Meet An ODROIDian: Ernst Mayer, Mathematician Extraordinaire

Meet an ODROIDian Ernst Mayer

Please tell us a little about yourself. My name is Ernst Mayer. I’ve been living and working in Silicon Valley for roughly the last 20 years, doing algorithmic and coding work first for several tech startups and then for larger firms. Most of that work was related to EDA software for chip design. I’ve actually been semi-retired (in the sense that I still work, but mostly on my own research projects, not for pay) since getting laid off from my last large-company gig 6 years ago. I currently live in Cupertino, the heart of Apple country, though I never worked there. It’s nice being close to the coastal hills, but the real estate prices and rents are really high. My sister and her family (husband and twin 9-year-old boys) live in the North bay, so I see them fairly often. I actually come from a science but non-computer-science background: my graduate degrees from the University of Michigan are in Aerospace Engineering and Mathematics. My PhD thesis was in theoretical fluid mechanics, specifically vortex flows. Lots of differential equations, applied mathematics and numerical analysis. My coding background coming out of college was scientific computing, that is, Fortran. I taught myself the rudiments of C and C++ after moving to Silicon Valley, and learned most of the rest of what I needed to know about those languages and CS-style algorithmics and data structures on the job.

Figure 1 – Ernst visiting the Canadian Rocky Mountains in 1986

How did you get started with computers? In the context of the kind of algorithmic and programming work, I ended up doing both by way of a career and ongoing research, it’s important to note that I was, based on my early-college experiences, one of the most unlikely code geeks ever. I was a freshman at the University of Michigan in Fall 1981, and as such, was a member of one of the last few engineering-program gradating classes which was made to suffer through the freshman Fortran programming for engineers course as then constituted. The computer center was housed in a nondescript structure which was literally under a pedestrian-overpass bridge, and formally named the North University Building, but known to everyone by its acronym, NUBS. Everything was based around a then-standard mainframe-based tiered-price timeshare setup, said mainframe being an Amdahl system which I’m sure made for a suitably budget-priced alternative to the market-leading IBM 360 series. The real problem, as so often is the case, lay in the software: a non-IBM system compiler meant a non-IBM compiler, and while I don’t know what alternative compiler offerings Amdahl Corp. may have had, I do know that the users of the system were stuck with a somewhat-experimental compiler from Waterloo U. in Canada. The problem with it was that the error messaging from same was so cryptic (often just obscure hexadecimal error codes, lacking even a program line number), so that for us newbies it effectively amounted to a binary syntax-error messaging system: 1 = “there are >= 1 syntax errors in your code, don’t ask me where, so good luck finding them”, and 0 = “congratulations! there are 0 syntax errors in your code, here are your (probably wrong) outputs.” Even that would have been annoying but workable, but for the second major issue was that there were exceedingly few line-printer terminals and even fewer actual interactive terminals available, all of those were 100% occupied by computer science grad students, so we were limited to punched-card machines, for which there were also often wait lines. So once you finally got a seat at one of those and transcribed your handwritten initial attempt at a program for the current assignment on your little deck of playing-card-thick paper cards, you had to vacate your seat, take your card deck over to the nearest riffle-reader machine, maybe wait in line some more there, then head over to the paper-printout dispenser window to retrieve your program listing and, if you were lucky, get your outputs. Got a syntax-errors-remain crypto-message? Spend time poring over your program listing, identify likely error(s), then proceed back to the wait line outside the punch-card machine room. No syntax errors but errors in your outputs? More of the same. The final insult was that us bottom-rungers were allotted some ridiculously small amount of timeshare-account credits. I seem to recall $2 of said funny-money credits for the entire semester’s projects, with no option to add more. Given the pricing system which was in place, the only way to turn said amount into a remotely-reasonable number of the above-described debug cycles was to use the facility in the dead of night, when prices were at their cheapest. The net result was that even the simplest 50-line programming assignment almost invariably turned into a hellish all-night work session.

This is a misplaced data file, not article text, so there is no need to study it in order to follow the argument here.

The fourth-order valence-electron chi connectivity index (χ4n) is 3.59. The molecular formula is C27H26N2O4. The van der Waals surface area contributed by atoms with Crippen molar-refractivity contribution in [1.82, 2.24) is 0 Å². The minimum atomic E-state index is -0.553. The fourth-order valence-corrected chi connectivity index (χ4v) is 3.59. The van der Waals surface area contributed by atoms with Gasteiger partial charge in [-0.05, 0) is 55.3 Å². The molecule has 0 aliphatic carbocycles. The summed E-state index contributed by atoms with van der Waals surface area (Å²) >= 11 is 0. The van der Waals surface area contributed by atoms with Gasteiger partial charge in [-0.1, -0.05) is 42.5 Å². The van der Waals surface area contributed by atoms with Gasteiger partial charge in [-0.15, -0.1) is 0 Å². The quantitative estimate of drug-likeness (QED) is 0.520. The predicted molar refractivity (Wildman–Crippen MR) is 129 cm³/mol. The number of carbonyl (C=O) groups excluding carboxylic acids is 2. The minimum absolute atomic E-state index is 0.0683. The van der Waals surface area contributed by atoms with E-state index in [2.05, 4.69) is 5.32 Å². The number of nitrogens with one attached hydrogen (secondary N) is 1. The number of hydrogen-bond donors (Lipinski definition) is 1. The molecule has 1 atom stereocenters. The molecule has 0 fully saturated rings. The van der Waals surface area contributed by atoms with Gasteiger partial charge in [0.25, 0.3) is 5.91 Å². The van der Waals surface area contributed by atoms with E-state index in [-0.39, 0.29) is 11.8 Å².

Figure 2 – Ernst in his office at Case Western Reserve University in 1997, in front of a DEC Alpha workstation, the first true 64-bit RISC architecture, which was a fine system for its day, but his ODROID-C2 has an order of magnitude more computing power

As a consequence, for the rest of my undergraduate days, the only kind of coding I did was on my trusty HP-41C programmable calculator. If someone from the future had come back and told my then-self that I would end up writing (almost entirely from scratch) and maintaining a program consisting of on the order of a half-million lines of code, I would’ve told them they were crazy. Of course fate, as it so often does, had other plans. While in graduate school, I earned extra money by working roughly 20 hours per week doing carpentry and maintenance work for a local landlord, and spent as many of my remaining waking hours as were left available indulging my love of “bashing around in the great outdoors”: rock climbing and summer mountaineering trips, cycling, martial arts.